San Francisco's Community Stabilization
Housing Production and Preservation

100% Affordable Housing Production and Preservation

2060 Folsome Street, a 100% affordable housing development. Rendering by Y.A. studio in Association with Mithun.

100 percent affordable housing in the city includes developments built or acquired with a variety of federal, state, and local programs.


Older 100 percent affordable developments have been built through specific federal programs including Public Housing, administered locally by the San Francisco Housing Authority, and loans and grants from the U.S. Department of Housing and Urban Development (HUD).

Since the late 1980s most new affordable housing in San Francisco and the nation has been built using federal Low-Income Housing Tax Credits (LIHTC) along with local and state funds. Local redevelopment agency dollars were the main source of local funding until 2012 when redevelopment ended. Since that time San Francisco has relied on other local sources to fund affordable housing. State loans and grants, available in certain periods over recent decades also have helped fund affordable housing in the city.

San Francisco has focused its affordable housing investment on buildings owned and managed by nonprofit affordable housing developers and community-based organizations. However, some older buildings may have been developed by for-profit companies or nonprofit organizations with limited experience and commitment to providing housing. Preserving this affordable housing over the long term will require ongoing efforts from the city moving forward. In addition, public housing was chronically underfunded in Federal budgets for decades, resulting in severe habitability problems. As a result, San Francisco is using a combination of federal and local initiatives including the Rental Assistance Demonstration (RAD) program and HOPESF to rehabilitate or rebuild all public housing units in the city.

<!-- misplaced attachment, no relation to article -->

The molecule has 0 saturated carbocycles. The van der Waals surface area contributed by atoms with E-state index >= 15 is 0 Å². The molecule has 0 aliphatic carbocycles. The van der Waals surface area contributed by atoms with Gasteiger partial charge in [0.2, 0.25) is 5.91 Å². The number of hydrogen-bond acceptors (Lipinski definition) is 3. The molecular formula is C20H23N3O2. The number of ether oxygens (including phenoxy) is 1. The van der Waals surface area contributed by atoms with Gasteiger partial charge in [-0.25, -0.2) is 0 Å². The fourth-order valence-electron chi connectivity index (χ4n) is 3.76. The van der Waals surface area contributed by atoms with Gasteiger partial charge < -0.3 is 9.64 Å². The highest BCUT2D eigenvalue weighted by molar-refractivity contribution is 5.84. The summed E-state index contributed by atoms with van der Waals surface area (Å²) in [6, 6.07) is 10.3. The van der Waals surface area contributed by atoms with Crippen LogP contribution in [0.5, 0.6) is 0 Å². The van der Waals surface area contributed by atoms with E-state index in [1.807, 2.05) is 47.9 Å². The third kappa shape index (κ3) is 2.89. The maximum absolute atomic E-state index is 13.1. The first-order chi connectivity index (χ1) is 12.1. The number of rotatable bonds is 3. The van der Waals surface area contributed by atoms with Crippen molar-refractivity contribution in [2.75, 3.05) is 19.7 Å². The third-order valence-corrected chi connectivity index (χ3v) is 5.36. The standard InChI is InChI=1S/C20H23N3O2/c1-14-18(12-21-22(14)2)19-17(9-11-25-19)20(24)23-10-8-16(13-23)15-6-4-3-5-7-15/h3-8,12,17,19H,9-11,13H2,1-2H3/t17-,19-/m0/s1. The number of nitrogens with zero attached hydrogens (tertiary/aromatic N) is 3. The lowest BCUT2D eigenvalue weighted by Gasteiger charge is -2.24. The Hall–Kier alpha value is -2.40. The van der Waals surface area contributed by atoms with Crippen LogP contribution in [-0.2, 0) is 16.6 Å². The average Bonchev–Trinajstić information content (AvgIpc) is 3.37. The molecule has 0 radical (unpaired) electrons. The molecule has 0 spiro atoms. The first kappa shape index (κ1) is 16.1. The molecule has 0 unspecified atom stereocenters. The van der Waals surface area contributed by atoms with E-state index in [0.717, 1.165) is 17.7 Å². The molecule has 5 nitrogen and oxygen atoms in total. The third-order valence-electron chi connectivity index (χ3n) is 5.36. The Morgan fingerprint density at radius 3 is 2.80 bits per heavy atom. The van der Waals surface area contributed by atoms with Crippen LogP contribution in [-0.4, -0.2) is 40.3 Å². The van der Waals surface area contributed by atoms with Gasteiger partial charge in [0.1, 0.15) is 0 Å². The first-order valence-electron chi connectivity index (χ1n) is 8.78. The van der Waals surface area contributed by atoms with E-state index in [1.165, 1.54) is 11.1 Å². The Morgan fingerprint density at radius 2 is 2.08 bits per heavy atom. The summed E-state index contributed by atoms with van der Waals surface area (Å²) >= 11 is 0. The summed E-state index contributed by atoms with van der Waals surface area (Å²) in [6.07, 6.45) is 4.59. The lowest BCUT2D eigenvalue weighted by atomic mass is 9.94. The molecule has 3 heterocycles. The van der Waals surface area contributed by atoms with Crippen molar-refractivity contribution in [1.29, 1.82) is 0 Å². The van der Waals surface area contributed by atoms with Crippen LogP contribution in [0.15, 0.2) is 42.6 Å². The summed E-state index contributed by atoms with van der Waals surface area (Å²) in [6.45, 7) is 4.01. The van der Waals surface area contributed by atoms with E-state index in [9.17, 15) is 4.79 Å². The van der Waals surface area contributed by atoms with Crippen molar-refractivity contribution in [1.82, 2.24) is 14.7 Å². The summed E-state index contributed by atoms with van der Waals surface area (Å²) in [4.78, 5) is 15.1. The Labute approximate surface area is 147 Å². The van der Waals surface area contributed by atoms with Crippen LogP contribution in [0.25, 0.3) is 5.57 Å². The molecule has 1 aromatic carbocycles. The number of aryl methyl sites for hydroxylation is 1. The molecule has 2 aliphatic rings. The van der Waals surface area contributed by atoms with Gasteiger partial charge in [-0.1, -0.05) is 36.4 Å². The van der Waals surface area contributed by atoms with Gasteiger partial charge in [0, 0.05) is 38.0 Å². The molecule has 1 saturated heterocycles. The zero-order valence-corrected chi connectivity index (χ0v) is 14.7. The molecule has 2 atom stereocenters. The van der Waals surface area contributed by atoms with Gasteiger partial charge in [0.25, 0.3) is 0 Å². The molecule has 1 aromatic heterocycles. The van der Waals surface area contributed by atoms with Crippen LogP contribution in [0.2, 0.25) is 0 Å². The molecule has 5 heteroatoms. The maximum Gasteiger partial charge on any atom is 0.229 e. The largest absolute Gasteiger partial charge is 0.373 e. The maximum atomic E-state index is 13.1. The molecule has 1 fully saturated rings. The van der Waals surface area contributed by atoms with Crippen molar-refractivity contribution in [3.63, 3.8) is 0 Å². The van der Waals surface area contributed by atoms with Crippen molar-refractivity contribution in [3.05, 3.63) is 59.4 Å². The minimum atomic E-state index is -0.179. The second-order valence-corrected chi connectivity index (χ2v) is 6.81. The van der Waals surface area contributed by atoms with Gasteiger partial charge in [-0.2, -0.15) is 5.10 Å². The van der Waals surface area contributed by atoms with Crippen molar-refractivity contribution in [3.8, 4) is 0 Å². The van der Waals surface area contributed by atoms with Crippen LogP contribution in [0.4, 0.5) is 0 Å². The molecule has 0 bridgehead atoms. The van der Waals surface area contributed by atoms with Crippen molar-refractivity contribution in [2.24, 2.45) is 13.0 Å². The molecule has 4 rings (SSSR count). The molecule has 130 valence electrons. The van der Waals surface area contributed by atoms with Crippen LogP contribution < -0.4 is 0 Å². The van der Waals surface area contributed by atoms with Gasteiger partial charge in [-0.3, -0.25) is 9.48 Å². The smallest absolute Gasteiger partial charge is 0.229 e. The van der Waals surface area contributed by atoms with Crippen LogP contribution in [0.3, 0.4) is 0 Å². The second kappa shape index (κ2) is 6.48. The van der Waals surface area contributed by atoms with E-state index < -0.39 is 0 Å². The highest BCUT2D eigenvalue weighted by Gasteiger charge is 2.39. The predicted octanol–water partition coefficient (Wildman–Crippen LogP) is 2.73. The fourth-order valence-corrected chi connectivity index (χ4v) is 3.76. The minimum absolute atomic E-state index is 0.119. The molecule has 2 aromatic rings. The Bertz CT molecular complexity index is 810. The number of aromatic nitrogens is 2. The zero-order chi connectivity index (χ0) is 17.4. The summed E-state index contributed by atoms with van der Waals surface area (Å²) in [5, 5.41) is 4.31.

Five neighborhoods in the eastern part of the city hold 60 percent of all the city’s affordable units: Tenderloin (18 percent), South of Market (12 percent), Western Addition (11 percent), Bayview Hunters Point (11 percent), and the Mission (8 percent).  These concentrations of affordable housing are driven by various factors:

  • Historic concentrations of housing serving lower income people have led to preservation efforts that have retained or expanded affordable housing in these neighborhoods.

  • Community-based nonprofit organizations active in certain neighborhoods have been leaders in the development and preservation of affordable housing.

  • Redevelopment was one of the main methods to fund affordable housing and affordable housing tends to be concentrated in former redevelopment areas.

  • Areas with more housing development in general tend to have more investment in affordable housing because these areas are more likely to be zoned for multifamily housing and more likely to receive funding generated by nearby market rate development.